Your first publication was so harmful to me because it did not even mention that I was not working on the Tealive account.

I wrote to you and then only you amended your publication to concede that “Azman himself was not involved with the Tealive account.”

But a lot of damage had already been done. Many people in the advertising industry in Kuala Lumpur had started questioning me on whether I was the one who caused the Mutha Puaka dispute with TBWA KL. I got lawyers to write to your employers and we are still waiting for a positive response.

This open letter format that I have chosen is to let you know what you have done. People deserve to be rightfully informed.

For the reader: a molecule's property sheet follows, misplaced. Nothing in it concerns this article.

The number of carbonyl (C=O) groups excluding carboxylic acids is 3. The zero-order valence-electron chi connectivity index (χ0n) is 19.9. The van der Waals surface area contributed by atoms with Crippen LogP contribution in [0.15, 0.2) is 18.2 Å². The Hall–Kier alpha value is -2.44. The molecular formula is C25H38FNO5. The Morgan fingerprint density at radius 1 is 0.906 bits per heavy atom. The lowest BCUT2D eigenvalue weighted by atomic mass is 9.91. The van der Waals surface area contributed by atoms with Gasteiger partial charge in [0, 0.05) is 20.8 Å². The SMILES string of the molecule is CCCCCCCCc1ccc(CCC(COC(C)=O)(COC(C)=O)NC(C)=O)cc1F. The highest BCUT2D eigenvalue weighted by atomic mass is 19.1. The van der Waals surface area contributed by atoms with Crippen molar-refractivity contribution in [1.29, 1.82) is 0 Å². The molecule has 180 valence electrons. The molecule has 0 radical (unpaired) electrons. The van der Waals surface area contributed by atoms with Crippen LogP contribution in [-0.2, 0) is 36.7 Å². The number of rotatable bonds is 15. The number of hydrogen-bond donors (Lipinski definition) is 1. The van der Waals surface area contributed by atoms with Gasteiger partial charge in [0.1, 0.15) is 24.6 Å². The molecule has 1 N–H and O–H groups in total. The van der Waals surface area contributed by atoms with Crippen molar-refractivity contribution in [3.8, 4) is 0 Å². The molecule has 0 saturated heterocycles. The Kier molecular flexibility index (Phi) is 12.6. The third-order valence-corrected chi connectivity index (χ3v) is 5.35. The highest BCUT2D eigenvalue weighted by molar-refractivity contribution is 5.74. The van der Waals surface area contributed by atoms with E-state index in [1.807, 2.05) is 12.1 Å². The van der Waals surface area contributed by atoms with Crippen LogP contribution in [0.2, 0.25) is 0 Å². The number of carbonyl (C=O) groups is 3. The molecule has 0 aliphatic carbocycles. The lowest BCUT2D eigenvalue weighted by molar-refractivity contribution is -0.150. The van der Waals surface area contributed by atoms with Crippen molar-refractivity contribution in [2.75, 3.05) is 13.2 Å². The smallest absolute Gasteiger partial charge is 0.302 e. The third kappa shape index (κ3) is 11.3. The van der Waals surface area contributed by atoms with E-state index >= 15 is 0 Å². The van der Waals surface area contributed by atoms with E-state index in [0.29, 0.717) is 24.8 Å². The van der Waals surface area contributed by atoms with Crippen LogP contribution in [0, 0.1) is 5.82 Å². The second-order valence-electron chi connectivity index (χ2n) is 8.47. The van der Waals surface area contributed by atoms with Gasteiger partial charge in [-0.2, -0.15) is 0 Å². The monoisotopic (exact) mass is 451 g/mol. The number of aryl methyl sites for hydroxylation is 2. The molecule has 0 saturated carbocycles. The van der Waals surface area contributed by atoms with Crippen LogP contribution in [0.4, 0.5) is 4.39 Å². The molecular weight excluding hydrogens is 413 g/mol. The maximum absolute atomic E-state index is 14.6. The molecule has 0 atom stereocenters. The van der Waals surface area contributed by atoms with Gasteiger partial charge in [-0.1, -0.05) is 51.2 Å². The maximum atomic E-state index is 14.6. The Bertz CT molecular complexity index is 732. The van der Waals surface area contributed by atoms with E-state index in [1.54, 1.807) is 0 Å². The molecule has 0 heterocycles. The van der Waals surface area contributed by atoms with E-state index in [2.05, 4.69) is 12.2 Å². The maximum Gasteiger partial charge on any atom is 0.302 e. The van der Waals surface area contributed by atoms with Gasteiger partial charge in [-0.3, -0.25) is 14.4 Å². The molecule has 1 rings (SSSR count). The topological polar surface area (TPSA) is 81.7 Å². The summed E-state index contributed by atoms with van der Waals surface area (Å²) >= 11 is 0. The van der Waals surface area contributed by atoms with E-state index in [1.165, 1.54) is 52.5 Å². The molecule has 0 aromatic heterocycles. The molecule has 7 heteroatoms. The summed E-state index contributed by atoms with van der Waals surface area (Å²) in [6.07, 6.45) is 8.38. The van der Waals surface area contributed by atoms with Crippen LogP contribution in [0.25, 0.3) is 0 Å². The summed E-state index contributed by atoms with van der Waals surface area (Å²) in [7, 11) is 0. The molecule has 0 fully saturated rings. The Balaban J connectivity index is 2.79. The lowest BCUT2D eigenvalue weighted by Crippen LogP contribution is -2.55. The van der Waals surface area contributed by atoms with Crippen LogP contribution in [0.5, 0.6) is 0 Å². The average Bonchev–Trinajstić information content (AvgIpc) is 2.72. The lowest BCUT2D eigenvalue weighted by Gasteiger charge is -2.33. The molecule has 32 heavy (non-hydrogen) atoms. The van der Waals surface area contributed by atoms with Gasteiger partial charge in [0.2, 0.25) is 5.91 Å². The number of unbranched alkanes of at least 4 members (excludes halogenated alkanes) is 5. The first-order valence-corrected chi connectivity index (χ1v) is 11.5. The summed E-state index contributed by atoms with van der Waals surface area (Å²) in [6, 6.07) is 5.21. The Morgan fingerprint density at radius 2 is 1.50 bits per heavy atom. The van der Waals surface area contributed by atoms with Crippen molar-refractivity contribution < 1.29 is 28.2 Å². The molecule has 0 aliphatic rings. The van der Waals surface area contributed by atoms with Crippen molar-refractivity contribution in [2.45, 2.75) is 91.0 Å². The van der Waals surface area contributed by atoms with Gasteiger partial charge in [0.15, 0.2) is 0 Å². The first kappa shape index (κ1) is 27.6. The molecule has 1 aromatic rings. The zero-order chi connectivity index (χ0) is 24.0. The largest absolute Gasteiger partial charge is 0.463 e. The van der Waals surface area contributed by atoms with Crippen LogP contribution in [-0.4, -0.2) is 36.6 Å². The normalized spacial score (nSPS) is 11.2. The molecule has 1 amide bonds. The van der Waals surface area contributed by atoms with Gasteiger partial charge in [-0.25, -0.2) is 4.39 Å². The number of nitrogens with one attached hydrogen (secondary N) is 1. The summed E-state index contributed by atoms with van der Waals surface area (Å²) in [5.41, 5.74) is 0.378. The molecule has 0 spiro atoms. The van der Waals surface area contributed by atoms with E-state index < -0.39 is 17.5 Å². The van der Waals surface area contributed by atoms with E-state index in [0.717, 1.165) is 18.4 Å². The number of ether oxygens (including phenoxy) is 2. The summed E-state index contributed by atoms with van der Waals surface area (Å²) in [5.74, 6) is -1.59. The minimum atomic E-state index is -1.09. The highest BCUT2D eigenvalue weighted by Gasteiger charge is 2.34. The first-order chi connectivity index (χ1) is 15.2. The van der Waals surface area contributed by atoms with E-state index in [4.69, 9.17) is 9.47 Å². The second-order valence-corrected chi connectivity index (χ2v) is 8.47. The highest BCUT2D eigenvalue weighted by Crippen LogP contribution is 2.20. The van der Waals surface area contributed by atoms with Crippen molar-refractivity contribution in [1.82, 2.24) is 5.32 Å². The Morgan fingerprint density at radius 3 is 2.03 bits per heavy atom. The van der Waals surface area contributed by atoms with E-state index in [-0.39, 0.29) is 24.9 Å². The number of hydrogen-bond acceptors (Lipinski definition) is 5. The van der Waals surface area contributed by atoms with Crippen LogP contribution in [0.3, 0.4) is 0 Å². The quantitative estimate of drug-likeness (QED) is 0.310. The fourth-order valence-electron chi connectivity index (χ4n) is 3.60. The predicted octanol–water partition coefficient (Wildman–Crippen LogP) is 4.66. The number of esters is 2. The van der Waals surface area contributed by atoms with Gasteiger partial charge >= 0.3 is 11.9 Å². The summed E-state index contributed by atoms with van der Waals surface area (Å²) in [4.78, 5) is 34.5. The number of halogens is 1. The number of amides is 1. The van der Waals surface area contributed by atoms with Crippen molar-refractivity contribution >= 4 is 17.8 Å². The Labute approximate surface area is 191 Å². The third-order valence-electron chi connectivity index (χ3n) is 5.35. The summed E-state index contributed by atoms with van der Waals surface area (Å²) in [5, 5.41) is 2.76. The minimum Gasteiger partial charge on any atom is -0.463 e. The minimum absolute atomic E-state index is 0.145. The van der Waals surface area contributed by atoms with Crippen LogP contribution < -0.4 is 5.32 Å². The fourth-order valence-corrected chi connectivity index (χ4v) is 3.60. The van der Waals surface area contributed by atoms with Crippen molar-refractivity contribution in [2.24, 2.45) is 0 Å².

There was no “changing of the guard” at TBWA KL involving me.

From what I know, until now, there is no change of guard at TBWA KL since the Mutha Puaka dispute erupted.

A post shared by maharis (@maharis) on

Did I Copy?

13 Apr 2017

There have been rumours going around the advertising industry that I need to address. It all began with a misleading article published on Mumbrella Asia that followed on an ongoing controversy involving the agency I recently left.

Few points I would like to clarify here:

  • I’m not a copywriter.
  • I wasn’t part of the team that worked on the Tealive rebranding exercise.
  • I was never directly involved in the legal row between Tealive and Mutha Puaka.

Please read my press release and do help me spread this out. Thank you.

Maharis Azman – Press Statement 13 April 2017 from Ari (Maharis Azman)

Short Film: Find my Phone

19 Dec 2016

A captivating documentary that follows a stolen phone’s second life by means of using spyware.

Scary how easy it is to spy on someone in the digital age.